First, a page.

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Pick-up sticks or pick-a-stick is a game of physical and mental skill in which a bundle of "sticks", between 8 and 20 centimeters long, are dropped as a loose bunch onto a table top, jumbling into a random pile. Each player in turn tries to remove a stick from the pile without disturbing any of the others. The game is known by several names including jackstraws (or jack straws), spellicans, and spillikins, and appears in a line of a nursery rhyme: "...five, six, pick-up sticks!"
The sticks may be made of almost any material, such as ivory, bone, wood, bamboo, straw, reed, rush, yarrow, or plastics. Some Haida First Nation pick-up sticks are plain maple wood decorated with abalone shell and copper.
Today, the most common pick-up sticks game is Mikado. It remains difficult in all variations.
The object of the game is to pick up the most sticks.
To begin the game, a bundle of sticks is randomly distributed so that they end up in a tangled pile. The more tangled the resulting disarray, the more challenging the game. In some versions of the game, any isolated sticks, or sticks lying alone, are removed.
The players attempt to remove a single stick, without moving any other stick. In some versions of the game, players use a tool to move the stick away from the pile; this "tool" may be one of the sticks, held aside before the game begins. In other versions, players must pick up the sticks by hand. In either case, players must not move any other things while attempting to remove the said stick; if any other stick moves, his turn ends immediately and he loses a turn. Players who successfully pick up a stick can then have another turn; the player keeps removing sticks until he causes a secondary stick to move.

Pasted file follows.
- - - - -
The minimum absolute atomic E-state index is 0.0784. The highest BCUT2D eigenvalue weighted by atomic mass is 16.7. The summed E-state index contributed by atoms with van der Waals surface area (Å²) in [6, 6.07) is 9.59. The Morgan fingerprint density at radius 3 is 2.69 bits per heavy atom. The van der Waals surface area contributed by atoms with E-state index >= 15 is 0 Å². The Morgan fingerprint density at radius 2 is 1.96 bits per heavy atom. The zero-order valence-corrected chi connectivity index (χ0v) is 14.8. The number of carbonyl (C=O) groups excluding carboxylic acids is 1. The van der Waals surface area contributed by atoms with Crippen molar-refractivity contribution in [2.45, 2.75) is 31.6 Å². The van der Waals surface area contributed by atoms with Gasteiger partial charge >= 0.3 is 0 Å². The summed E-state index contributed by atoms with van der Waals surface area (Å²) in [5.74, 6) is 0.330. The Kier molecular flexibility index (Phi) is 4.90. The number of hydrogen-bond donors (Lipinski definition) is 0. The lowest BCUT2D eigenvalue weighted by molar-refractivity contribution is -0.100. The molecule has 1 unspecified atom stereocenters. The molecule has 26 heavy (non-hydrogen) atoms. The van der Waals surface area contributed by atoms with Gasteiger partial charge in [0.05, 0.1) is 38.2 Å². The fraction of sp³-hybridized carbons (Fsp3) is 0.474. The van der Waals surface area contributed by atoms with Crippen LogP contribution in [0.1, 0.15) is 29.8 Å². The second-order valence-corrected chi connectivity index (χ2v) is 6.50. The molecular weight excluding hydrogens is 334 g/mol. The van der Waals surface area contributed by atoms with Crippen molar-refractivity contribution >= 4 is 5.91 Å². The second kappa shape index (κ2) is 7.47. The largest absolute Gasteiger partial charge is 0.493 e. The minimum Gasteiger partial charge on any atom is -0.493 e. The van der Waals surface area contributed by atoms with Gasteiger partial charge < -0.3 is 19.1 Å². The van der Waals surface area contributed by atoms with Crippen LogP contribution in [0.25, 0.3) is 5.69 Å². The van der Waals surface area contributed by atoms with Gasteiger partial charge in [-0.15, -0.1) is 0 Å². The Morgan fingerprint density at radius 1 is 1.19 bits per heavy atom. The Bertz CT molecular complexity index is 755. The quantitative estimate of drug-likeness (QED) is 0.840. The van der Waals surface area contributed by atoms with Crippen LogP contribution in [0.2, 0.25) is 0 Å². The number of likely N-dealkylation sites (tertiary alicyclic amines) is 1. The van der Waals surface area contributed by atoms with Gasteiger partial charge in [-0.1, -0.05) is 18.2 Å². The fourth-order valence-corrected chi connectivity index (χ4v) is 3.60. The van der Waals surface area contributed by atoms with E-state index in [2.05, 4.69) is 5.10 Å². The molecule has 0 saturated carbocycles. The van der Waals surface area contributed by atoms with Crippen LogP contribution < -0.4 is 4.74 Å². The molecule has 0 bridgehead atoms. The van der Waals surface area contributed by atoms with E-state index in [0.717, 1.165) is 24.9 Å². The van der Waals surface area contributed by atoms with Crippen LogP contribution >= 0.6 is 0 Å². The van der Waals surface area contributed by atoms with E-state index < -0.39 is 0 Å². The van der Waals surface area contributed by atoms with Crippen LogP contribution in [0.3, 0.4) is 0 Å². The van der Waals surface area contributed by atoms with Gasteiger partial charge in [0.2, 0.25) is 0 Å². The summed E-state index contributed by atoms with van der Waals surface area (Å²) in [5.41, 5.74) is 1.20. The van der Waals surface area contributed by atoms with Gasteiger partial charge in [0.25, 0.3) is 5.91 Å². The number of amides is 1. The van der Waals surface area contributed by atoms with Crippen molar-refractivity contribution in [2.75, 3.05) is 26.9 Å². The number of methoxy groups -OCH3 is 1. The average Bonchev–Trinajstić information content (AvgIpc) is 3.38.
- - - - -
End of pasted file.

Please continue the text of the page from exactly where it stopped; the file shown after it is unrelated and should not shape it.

In some versions of the game, different-coloured sticks are worth different numbers of points, and the winner is the person with the highest score.
The pieces in a jackstraw set are often thematically related to farmyard tools, such as ladders, rakes, shovels, and hoes. There are typically around 45 pieces in a set and made of wood, plastic, bone, or ivory. In addition to the jackstraws themselves, there is typically a helper piece with a hooked end for use in snagging and manipulating pieces. Each piece has a point value, with more challenging pieces being worth more points.
- 1 hook
- approx 45 jackstraws
Players try to win points by removing jackstraws – in the shapes of various tools – from the pile, one at a time.
- If you're the first player, hold all the jackstraws about 5 centimetres from the table. Then drop them so that they fall into a pile.
- Using the hook or your fingers, try to remove jackstraws from the pile, one at a time without moving the others at all. If any jackstraws have fallen free from the pile, you may remove them first. Each time you succeed in removing one, keep it and try to remove another. Once you've started to remove a jackstraw, you can't change your mind and decide to remove another.
- If you move one or more jackstraws while you're trying to remove another, you must end your turn. Players are encouraged to watch each opponent's turn very closely.
- When your turn ends, the next player picks up and drops the remaining jackstraws and plays in the same manner. You can also just start playing from where you left off without dropping the jackstraws again.
- Continue playing until all the jackstraws are gone from the pile.
At the end of the game, players total the point values of their jackstraws. The players with the most points wins.
|10||Two-man saw, Gun, Wrench, Ladder, Key-hole saw|
|5||Shovel, Rake, Sledge, Fork, T-Square, Paddle, Axe, Crutch, Sword|
|2||Cane, Arrow, Tamper, Baton, Hockey Stick, Pick|
|1||All other pieces|
- Jenga - In this game, short blocks of wood (1.5 × 2.5 × 7.5 cm) are stacked in a tower. Individual blocks must be removed without causing the tower to fall.
- Blockhead! - Players take turns stacking irregularly shaped wooden blocks on each other until the tower of blocks collapses during the loser's final turn.